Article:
Page images
PDF
EPUB

not fine upon fo fair, fo quick-witted, and amiable a maid; and better fate did Maria deferve, than to have her banns forbid, by the intrigues of the curate of the parish who published them

He was going on, when Maria, who had made a short pause, put the pipe to her mouth and began the air againthey were the same notes ;-yet were ten times sweeter. It is the evening service to the Virgin, said the young manbut who has taught her to play it—or how she came by her pipe, no one knows: we think that Heaven has affifted her in both; for ever since she has been usettled in her mind, it seems her only consolation-- she has never once had the pipe out of her hand, but plays that service upon it almost night and day.

The postilion delivered this with fo much discretion and natural eloquence, that I could not help decyphering something in his face above his condition, and should have fifted out his history, had not poor Maria taken such full poffefsion of me.

We had got up by this time almost to the bank where Maria was fitting : she was in a thin white jacket, with her hair, all but two tresses, drawn up in a silk net, with a few olive leaves twisted a little fantastically on one side-he was beautiful; and if ever I felt the full force of an honest heart-ach, it was the moment I saw her

God help her! poor damfel! above a hundred masses, faid the poftilion, have been said in the several parishchurches and convents around for her-but without effect; we have ftill hopes, as she is sensible for fort intervals, that the Virgin at last will restore her to herself; but her parents, who know her best, are hopeless upon that score, and think her senses are lost for ever. D 6.1

As

As the poftilion spoke, this, Maria made a cadence so melancholy, so tender and querulous, that I sprung out of the chaise to help her, and found myself fitting betwixt her and her goat, before I relapsed from my enthusiasm.

Maria looked wistfully for some time at me, and then at her goat and then at me—and then at her goat again, and so on alternately

-WELL, MARIA, said I softly-What resemblance do you find ?

I do entreat the candid reader to believe me, that it was from the humbleft conviction of what a beast man is that 1 asked the question; and that I would not have let fall an unfeasonable pleasantry in the venerable presence of Mifery, to be entitled to all the wit that ever Rabelais scattered:

AD.EU, Maria !-adieu, poor hapless damsel !--some time, but not now, I may hear thy sorrows from thy own lips-but I was deceived: for that moment she took her pipe, and told me such a tale of wo with it, that I rose up, and with broken and irregular steps walked softly to my chaises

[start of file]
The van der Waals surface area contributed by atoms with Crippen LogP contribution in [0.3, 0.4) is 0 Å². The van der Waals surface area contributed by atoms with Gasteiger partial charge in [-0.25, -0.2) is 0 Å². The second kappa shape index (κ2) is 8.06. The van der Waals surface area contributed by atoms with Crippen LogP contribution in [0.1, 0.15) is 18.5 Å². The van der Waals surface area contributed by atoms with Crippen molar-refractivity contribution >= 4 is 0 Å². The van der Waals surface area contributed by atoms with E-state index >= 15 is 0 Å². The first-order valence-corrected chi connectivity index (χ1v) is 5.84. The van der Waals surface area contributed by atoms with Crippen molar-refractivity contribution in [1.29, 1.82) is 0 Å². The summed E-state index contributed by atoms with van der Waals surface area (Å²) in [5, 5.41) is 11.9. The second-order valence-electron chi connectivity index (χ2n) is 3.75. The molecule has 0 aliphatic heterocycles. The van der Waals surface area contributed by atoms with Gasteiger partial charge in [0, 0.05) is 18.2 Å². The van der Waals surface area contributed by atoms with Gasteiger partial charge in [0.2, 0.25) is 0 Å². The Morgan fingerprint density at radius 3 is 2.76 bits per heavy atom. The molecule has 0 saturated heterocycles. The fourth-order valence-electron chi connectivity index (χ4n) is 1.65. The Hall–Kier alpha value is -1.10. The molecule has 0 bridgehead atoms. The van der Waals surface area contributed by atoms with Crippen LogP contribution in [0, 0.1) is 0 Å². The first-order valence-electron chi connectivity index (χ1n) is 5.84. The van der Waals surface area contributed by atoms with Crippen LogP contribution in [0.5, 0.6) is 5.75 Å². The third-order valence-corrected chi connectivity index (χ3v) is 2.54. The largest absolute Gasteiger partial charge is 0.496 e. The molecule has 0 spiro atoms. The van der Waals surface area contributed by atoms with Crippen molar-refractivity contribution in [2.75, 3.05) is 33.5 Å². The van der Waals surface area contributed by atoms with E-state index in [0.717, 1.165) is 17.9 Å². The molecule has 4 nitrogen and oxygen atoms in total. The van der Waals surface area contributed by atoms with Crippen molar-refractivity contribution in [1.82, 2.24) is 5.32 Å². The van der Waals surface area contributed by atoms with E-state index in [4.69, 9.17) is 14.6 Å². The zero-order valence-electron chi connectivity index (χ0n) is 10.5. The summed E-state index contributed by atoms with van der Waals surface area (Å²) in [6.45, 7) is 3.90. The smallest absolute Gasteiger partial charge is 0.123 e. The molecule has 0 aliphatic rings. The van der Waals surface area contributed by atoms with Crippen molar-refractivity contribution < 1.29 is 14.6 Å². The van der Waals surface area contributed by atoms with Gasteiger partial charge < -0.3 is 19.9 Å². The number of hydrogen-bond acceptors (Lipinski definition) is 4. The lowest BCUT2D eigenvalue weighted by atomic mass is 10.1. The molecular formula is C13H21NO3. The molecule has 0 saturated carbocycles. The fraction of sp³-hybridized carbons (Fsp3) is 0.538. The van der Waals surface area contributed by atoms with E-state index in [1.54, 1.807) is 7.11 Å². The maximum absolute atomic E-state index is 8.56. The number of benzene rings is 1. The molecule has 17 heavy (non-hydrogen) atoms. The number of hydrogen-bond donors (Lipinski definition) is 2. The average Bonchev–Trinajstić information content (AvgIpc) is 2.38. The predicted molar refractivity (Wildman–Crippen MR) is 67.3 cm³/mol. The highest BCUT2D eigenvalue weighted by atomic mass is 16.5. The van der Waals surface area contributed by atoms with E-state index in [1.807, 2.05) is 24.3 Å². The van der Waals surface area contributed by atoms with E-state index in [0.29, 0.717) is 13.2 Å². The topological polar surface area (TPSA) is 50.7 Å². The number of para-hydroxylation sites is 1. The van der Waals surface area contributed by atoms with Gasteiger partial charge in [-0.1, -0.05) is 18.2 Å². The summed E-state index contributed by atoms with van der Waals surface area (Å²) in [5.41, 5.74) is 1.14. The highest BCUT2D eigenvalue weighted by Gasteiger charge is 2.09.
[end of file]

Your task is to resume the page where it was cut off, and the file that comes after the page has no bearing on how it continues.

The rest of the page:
SECOND PART. When we had got within half a league of Moulines, at a little opening in the road leading to a thicket, I discovered poor Maria fitting under a poplar~he was fitting with her elbow in her lap, and her head leaning on one side within her hand-a small brock run at the foot of the tree.

I BADE the poftilion go on with the chaise to Moulines ----and La Fleur to be peak my supper-and that I would Falk after him.

Sao

She was dressed in white, and much as my friend described her, except that her hair hung loose, which before was twisted within a filk net. She had, fuperadded likewise to her jacket, a pale green riband, which fell across her shoulder to the waist; at the end of which hung her pipe. Her goat had been as faithless as her lover; and she had got a little dog in lieu of him, which she had kept tied by a string to her girdle; as I looked at her dog, she drew him towards her with the firing-" Thou shalt not leave me Sylvio!” said she. I looked in Maria's eyes, and saw she was thinking more of her father than of her lover or her little goat; for as she uttered them, the tears trickled down her cheeks.

I sat down close by her, and Maria let me wipe them away as they fell, with my handkerchief. I then steeped it in my own and then in her's—and then in mine and then I wiped hers again-and as I did it, I felt such undefcribable emotions within me, as I am sure could not be account. ed for from any combinations of matter and motion.